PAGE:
golden-knights

What’s in a name?

Plenty, if you’re the National Hockey League’s new Las Vegas franchise and you’ve chosen “Golden Knights” as your team nickname.

So far there’s been an ongoing headache, a couple of skirmishes with the U.S. Army and an off-the-wall call by a federal patent official that has left the team’s moniker in legal limbo.

Despite all that, there may still be a happy ending to the convoluted name game being played by the NHL expansion team, which is the first professional sports franchise ever in Sin City and is set to give the league 31 teams.

The U.S. Patent and Trademark Office (USPTO) is currently considering the NHL’s 1,347-page response to its December decision not to register two trademarks, “Vegas Golden Knights” for hockey exhibitions, and another for apparel sales. The name and logo were too close to the registered trademark of The College of Saint Rose, a 4,211-student university in Albany, New York, examining attorney David C. Mayer found.

In response, attorney Catherine M.C. Farrelly, partner and chair of the trademark and brand management group at Frankfurt Kurnit Klein & Selz in New York, argued that mascots share the same name all the time in sports, there’s a crowded field of Golden Knight and Knight trademarks already out there, sports fans are fanatics about knowing their teams and won’t be confused, and the marks really are different.

A ruling could come in as soon as two weeks, which would give the team plenty of time before the season opener to crank up its marketing machine and maximize inaugural season returns from licensing and merchandise sales featuring the Vegas Golden Knights name.

There is plenty of precedent on the team’s side, the filing makes clear. The National Collegiate Athletic Association’s University of California, Los Angeles Bruins and the NHL’s Boston Bruins; and the National Football League’s New York Giants and Major League Baseball’s San Francisco Giants are just a couple of many such shared names. In St. Louis, the baseball Cardinals existed with the football Cardinals for years, and the University of Louisville is the Cardinals, too. And Stanford University is The Cardinal.

The standard for denial is based on the likelihood of confusion, along with potential for financial harm. Still, it’s hard to imagine a befuddled St. Rose fan in upstate New York accidentally buying a ticket to a pro hockey game in southern Nevada.

So logic, history and common sense suggest it will be the Vegas Golden Knights on the ice when the puck is dropped in the team’s first game.

But it’s not a lock.

“USPTO examiners can be quite unyielding,” said attorney Jennifer Ko Craft, a partner at Dickinson Wright in Las Vegas and a trademark specialist.

“Even if there are others who have registered trademarks in similar situations in the past they cannot use past registrations to justify approving any present application. The Trademark Manual of Examining Procedure specifically prohibits it. Trademarks should be viewed as fluid. So, while these should get approved it’s hard to say that with certainty,” she said.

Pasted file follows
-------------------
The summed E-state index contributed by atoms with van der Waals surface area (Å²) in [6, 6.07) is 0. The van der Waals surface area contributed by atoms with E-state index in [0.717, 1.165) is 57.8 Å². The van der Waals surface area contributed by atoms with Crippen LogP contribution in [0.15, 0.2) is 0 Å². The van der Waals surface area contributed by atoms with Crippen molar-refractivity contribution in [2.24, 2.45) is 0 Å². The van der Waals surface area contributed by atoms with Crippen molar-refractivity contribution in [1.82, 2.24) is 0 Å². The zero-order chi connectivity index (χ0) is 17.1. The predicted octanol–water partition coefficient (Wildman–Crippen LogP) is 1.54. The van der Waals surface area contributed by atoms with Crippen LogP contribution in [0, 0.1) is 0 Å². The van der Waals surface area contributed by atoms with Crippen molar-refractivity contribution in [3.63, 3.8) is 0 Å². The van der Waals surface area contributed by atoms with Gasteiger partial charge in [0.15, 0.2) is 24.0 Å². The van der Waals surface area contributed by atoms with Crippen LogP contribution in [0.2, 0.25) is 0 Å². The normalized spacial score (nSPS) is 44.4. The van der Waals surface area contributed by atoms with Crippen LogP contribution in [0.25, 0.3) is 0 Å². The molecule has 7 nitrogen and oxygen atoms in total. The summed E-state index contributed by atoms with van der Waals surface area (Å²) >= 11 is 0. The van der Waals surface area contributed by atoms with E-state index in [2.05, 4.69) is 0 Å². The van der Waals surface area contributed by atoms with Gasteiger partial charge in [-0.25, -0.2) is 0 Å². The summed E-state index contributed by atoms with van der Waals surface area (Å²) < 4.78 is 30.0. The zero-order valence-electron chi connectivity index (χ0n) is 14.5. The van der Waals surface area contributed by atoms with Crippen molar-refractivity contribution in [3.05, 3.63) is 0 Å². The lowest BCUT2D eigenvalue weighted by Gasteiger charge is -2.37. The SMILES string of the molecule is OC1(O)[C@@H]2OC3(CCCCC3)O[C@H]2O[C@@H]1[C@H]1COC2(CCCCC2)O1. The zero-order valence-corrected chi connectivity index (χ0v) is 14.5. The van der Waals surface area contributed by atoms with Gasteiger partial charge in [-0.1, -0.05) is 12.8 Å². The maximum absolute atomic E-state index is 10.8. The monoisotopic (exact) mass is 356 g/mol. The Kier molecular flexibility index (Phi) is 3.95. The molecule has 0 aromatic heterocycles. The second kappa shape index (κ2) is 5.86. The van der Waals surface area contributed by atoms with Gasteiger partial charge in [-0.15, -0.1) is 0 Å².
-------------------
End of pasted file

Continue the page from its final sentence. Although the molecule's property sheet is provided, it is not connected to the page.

If they aren’t, the team could shift to the Desert Knights or Silver Knights, names for which the team has already filed for preliminary trademark approval.

December’s rejection by the Trademark Office had to have felt like a slap shot to the noggin for team owner Bill Foley. And there has been plenty of speculation that the trademark attorneys should have been brought in prior to the selection of the team’s name.

“I wanted to have a successful name and a successful logo, and we’ve done that,” Foley told more than 5,000 fans when he unveiled the name and team colors on Nov. 22.

The crowd overflowed the Toshiba Plaza outside T-Mobile Arena, where the team is set to play its home games.

Foley had earlier skated past the objections to his first choice for a team name, the Black Knights, because of the displeasure of his alma mater, the U.S. Military Academy in West Point, New York, whose athletic teams use that moniker. Foley subsequently shifted to the Golden Knights, but still drew fire from the U.S. Army, whose precision parachute team is known as the Golden Knights.

Las Vegas is scheduled to host the NHL Awards show on Wednesday from T-Mobile Arena, and the expansion team will build its roster by picking one player from each team that morning. With the regular NHL Draft set for June 23, team officials are very busy and insiders say the distraction is minimal.

Even if unsuccessful in dealing with the trademark examiner, team will still have multiple layers of recourse through appeals if it wanted to pursue the matter further.

At this point, it would seem the Golden Knights is a name worth fighting for.

Contact Todd Cunningham at tcunningham@alm.com. On Twitter: @toddcnnnghm.